[openstack-dev] [tc] supporting Go
dtantsur at redhat.com
Fri May 13 08:14:02 UTC 2016
On 05/11/2016 09:50 PM, Eric Larson wrote:
> Flavio Percoco writes:
>> On 11/05/16 09:47 -0500, Dean Troyer wrote:
>>> On Tue, May 10, 2016 at 5:54 PM, Flavio Percoco <flavio at redhat.com>
>>> [language mixing bits were here]
>>> The above is my main concern with this proposal. I've mentioned
>>> this in the upstream review and I'm glad to have found it here as
>>> well. The community impact of this change is perhaps not being
>>> discussed enough and I believe, in the long run, it'll bite us.
>>> Agreed, but to do nothing instead is so not what we are about. The
>>> change from integrated/incubated to Big Tent was done to address some
>>> issues knowing we did not have all of the answers up front and would
>>> learn some things along the way. We did learn some things, both good
>>> and bad.
>>> I do believe that we can withstand the impact of a new language,
>>> particularly when we do it intentionally and knowing where some of
>>> the pitfalls are. Also, the specific request is coming from the
>>> oldest of all OpenStack projects, and one that has a history of not
>>> making big changes without _really_ good reasons. Yes it opens a
>>> door, but it will be opened with what I believe to be a really solid
>>> model to build upon in other parts of the OpenStack community. I
>>> would MUCH rather do it this way then with a new Go-only project that
>>> is joining OpenStack from scratch in more than just the
>>> implementation language.
>> So, one thing that was mentioned during the last TC meeting is to
>> decide this in a project basis. Don't open the door entirely but let
>> projects sign up for this. This will give us a more contained growth
>> as far as projects with go-code go but it does mean we'll have to do a
>> technical analysis on every project willing to sign up and it kinda
>> goes against the principles of the big tent.
>>> The feedback from the Horizon community has been that it's been
>>> impossible to avoid a community split and that's what I'd like to
>>> I do think part of this is also due to the differences in the problem
>>> domain of client/browser-side and server-side. I believe there is a
>>> similar issue with <any-language> devs writing SQL, the overlap in
>>> expertise between the two is way smaller than we all wish it was.
>> Exactly! This separation of domains is the reason why opening the door
>> for JS code was easier. The request was for browser apps that can't be
>> written in Python.
>>> And for the specific Python-Golang overlap, it feels to me like more
>>> Python devs have (at least talked about) working in Go than in other
>>> newish languages. There are worse choices to test the waters with.
>> Just to stress this a bit more, I don't think the problem is the
>> language per se. There are certainly technical issues related to it
>> (packaging, CI, etc) but the main discussion is currently going around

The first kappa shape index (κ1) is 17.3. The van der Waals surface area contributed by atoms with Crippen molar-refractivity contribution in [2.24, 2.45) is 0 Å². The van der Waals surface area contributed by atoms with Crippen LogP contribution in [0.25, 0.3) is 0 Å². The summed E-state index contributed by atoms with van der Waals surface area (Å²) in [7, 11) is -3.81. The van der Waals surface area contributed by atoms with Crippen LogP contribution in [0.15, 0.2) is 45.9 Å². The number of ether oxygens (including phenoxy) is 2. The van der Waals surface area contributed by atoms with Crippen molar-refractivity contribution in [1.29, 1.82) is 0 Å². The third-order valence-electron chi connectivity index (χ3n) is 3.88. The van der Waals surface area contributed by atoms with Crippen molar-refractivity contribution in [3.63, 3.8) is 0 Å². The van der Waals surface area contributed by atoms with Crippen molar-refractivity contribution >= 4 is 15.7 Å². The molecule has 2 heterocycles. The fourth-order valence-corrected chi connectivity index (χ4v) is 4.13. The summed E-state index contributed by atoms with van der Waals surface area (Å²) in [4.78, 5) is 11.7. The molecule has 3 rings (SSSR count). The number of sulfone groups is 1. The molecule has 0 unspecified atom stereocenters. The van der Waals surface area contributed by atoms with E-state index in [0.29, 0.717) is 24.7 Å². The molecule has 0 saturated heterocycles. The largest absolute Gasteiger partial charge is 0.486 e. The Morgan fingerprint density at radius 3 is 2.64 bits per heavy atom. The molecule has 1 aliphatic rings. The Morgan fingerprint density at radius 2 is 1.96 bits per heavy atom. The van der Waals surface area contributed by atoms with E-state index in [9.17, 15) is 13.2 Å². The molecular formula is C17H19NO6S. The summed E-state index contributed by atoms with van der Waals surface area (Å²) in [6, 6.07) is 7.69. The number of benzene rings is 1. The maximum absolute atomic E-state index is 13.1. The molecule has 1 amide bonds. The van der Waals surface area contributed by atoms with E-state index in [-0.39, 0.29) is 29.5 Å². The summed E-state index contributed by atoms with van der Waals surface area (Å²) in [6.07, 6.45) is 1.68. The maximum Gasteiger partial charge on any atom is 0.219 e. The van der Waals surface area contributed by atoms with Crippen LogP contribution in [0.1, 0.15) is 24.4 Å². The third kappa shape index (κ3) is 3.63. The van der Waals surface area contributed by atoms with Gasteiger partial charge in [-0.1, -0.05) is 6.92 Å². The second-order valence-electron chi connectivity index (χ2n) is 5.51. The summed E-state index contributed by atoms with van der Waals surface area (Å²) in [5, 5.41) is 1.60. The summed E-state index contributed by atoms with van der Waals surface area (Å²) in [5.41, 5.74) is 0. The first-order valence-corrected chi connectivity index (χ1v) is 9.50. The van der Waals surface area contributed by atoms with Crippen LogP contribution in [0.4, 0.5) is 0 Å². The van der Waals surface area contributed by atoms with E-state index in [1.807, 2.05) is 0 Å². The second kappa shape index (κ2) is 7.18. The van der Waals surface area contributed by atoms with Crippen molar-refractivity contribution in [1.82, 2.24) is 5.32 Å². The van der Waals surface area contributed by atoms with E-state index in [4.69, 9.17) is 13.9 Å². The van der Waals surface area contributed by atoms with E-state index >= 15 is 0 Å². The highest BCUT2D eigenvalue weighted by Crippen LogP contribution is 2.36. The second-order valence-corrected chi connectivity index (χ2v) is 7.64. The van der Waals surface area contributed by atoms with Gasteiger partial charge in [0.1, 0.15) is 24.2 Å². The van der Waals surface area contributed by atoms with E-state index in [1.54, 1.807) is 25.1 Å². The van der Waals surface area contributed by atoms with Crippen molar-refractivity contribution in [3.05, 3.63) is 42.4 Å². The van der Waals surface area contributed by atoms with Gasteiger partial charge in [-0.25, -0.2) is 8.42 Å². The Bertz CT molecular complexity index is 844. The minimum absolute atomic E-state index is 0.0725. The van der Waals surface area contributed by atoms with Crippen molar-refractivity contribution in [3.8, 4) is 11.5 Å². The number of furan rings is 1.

>> the impact this change will have in the community and other areas. I'm
>> sure we can figure the technical issues out.
> One thing to consider regarding the community's ability to task switch
> is how Go is much easier than other languages and techniques. For
> example, one common tactic people suggest when Python becomes too slow
> is to rewrite the slow parts in C. In designate's case, rewriting the
> dns wire protocol aspects in C could be beneficial, but it would be very
> difficult as well. We would need to write an implementation that is able
> to safely parse dns wire format in a reasonably thread safe fashion that
> also will work well when those threads have been patched by eventlet,
> all while writing C code that is compatible with Python internals.
> To contrast that, the go POC was able to use a well tested go DNS
> library and implement the same documented interface that was then
> testable via the same functional tests. It also allowed an extremely
> simple deployment and had a minimal impact for our CI systems. Finally,
> as other go code has been written on our small team, getting Python
> developers up to speed has been trivial. Memory management, built in
> concurrency primitives, and similar language constructs have made using
> Go feel natural.
This is pretty subjective, I would say. I personally don't feel Go
(especially its approach to error handling) any natural (at least no
more than Rust or Scala, for example). If familiarity for Python
developers is an argument here, mastering Cython or making OpenStack run
on PyPy must be much easier for a random Python developer out there to
seriously bump the performance. And it would not require introducing a
completely new language to the picture.
> specific silos between the UI and the backend. I'd expect that, even
> node.js service would prevent a whole host of new complexity the project
> would similarly debate. Fortunately, on a technical level, I believe we
> can try Go without its requirements putting a large burden on the CI
> team resources.
>>> Dean Troyer dtroyer at gmail.com
> Eric Larson | eric.larson at rackspace.com Software Developer |
> Cloud DNS | OpenStack Designate Rackspace Hosting | Austin, Texas
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